First Lady Michelle Obama will lead the U.S. delegation trying to secure the 2016 Olympic/Paralympics Games for Chicago, the White House announced today. The announcement was made in a South Lawn ceremony hosted by President Barack Obama and the first lady that drew Chicago Mayor Richard Daley, representatives from Chicago2016, United States Olympians and Paralympians, and school children from local D.C. area schools.
"We want these Games. And if you choose Chicago, I promise you this: Chicago will make America proud, and America will make the world proud," President Obama said.
The host city for the 2016 games will be chosen by the International Olympic Committee at a meeting in Copenhagen on Oct.2 and Michelle Obama and senior Obama adviser Valerie Jarrett will appear on behalf of Chicago. The bid to make Chicago the host city has received more than million signatures of support and is backed by back both houses of Congress, and the Chicago City Council.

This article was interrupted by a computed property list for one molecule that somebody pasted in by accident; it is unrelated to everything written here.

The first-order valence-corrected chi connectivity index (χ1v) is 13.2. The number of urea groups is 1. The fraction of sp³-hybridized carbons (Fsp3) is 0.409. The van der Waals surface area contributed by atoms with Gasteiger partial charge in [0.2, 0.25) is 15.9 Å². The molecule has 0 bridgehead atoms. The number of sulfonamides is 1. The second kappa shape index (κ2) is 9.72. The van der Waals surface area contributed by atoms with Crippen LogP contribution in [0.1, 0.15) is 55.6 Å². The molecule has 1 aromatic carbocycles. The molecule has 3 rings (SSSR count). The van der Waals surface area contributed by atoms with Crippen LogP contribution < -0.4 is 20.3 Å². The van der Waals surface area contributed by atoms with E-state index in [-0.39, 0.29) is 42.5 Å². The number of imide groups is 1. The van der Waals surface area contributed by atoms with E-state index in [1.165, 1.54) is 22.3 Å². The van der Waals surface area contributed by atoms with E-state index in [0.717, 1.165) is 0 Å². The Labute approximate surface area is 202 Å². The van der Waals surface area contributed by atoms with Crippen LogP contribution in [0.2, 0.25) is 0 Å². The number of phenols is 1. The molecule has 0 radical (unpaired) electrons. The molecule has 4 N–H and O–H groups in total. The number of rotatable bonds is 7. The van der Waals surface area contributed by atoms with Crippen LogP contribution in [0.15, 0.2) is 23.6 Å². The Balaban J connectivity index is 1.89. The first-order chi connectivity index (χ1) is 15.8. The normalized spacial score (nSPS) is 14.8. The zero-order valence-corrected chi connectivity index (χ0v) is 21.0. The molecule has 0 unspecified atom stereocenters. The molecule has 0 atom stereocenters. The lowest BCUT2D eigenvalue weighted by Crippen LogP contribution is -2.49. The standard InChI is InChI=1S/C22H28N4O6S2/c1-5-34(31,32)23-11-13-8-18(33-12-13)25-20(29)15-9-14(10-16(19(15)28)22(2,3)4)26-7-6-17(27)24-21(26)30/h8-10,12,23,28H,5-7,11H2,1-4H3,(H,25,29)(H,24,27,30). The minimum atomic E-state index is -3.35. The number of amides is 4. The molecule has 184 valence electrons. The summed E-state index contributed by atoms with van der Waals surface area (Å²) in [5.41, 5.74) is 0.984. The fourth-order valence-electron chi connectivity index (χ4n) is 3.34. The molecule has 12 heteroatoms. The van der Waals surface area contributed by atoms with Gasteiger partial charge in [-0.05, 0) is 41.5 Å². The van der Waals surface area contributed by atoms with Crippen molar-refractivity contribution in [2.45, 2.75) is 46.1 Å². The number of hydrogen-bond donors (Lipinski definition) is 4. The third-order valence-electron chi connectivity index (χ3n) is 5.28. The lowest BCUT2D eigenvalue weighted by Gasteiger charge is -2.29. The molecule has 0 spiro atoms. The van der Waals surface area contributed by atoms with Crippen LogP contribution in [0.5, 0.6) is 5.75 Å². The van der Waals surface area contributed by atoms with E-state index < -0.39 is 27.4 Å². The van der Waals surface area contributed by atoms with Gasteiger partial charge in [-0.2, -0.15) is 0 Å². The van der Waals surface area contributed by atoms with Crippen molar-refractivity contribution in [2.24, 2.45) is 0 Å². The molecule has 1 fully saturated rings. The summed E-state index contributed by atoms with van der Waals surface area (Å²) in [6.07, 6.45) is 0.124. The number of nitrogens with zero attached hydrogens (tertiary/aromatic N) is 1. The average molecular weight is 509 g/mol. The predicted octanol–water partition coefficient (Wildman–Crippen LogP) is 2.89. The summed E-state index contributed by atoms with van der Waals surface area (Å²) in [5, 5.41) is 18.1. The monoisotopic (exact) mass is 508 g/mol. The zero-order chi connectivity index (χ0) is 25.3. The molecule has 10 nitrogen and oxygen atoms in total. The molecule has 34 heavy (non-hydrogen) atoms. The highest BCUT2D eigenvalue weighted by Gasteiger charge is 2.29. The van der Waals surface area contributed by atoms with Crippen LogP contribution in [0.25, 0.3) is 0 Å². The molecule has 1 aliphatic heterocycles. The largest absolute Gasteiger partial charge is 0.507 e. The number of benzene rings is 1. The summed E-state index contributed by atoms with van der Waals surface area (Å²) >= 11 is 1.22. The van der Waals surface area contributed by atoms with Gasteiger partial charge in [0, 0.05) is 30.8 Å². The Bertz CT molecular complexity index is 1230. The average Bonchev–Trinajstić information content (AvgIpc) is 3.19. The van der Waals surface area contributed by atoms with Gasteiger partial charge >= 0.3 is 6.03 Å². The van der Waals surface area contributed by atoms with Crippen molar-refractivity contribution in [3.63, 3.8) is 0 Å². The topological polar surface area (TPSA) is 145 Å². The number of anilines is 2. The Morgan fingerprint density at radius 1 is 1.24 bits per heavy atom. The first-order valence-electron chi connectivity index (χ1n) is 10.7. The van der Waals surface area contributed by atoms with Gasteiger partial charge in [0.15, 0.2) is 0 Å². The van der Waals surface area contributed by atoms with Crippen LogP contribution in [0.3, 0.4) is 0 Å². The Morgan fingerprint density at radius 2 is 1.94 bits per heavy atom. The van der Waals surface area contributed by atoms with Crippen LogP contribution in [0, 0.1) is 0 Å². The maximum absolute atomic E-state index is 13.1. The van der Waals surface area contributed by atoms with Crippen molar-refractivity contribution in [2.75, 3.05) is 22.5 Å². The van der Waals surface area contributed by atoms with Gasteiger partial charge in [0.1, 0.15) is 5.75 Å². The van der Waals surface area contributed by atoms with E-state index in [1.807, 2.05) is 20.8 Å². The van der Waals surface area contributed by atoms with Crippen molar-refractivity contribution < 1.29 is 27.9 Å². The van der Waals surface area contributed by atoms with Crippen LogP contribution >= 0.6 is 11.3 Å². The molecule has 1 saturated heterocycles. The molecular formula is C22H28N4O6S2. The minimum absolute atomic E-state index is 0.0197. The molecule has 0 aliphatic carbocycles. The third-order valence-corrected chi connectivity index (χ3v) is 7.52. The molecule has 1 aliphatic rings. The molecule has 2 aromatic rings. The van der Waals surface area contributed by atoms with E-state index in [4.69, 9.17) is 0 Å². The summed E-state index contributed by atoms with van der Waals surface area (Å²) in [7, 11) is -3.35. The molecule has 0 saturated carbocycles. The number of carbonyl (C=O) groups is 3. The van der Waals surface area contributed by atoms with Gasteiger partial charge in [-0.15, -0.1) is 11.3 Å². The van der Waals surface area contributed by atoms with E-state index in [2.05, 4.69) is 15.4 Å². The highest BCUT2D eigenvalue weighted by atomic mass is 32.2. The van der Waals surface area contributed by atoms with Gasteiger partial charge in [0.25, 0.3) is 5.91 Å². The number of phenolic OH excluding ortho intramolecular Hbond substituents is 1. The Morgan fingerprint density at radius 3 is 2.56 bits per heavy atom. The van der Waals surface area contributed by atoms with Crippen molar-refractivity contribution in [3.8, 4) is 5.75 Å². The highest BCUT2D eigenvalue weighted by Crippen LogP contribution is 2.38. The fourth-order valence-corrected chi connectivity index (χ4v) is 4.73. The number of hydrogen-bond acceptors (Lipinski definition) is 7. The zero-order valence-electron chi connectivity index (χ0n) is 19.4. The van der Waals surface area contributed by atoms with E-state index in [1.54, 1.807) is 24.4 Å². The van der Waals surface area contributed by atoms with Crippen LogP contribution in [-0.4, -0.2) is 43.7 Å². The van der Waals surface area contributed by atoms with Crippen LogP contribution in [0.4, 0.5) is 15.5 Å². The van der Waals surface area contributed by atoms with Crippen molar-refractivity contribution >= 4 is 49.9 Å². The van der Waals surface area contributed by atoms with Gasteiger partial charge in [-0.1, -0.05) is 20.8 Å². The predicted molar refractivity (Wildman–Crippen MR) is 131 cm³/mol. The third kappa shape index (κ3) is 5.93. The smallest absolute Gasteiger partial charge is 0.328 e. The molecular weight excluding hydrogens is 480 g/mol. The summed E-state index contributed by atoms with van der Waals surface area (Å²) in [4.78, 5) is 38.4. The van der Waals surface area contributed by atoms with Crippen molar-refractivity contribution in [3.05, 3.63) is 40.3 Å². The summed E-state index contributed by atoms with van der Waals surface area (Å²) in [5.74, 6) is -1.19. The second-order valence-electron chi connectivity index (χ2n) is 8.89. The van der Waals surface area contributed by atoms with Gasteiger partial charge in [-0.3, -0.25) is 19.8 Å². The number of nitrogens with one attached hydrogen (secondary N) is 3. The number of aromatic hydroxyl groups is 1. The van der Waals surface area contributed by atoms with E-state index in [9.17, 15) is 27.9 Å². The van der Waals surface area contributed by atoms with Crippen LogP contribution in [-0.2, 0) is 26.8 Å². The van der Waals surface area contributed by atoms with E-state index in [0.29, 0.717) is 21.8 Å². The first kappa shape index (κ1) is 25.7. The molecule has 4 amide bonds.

At today's event the Obamas pushed the importance of youth remaining active and participating in sports, but they also were clearly excited at the prospect of their home town of Chicago being the host city for the 2016 games. President Obama emphasized the effect that the Olympic/Paralympics events have on the world and the spirit, dreams, and lifestyles they evoke. "The Olympic/Paralympics games, they hold a special place in our psyche. They lift us up. They bind us together," Obama said.
Obama recently announced the creation of the first ever Office of Paralympics and Olympic Youth Sports in the White House to be headed by Jarrett. He said the office is working with federal agencies to support and promote the Olympic/Paralympics games and the spirit of the games.
Today's event included demonstrations by Olympians Tim Morehouse, Dominique Dawes and Ryan Reiser, and they then helped school children from Sousa Middle School in the District of Columbia and Lake Ridge Middle School in Woodbridge, Va., to try the various sports.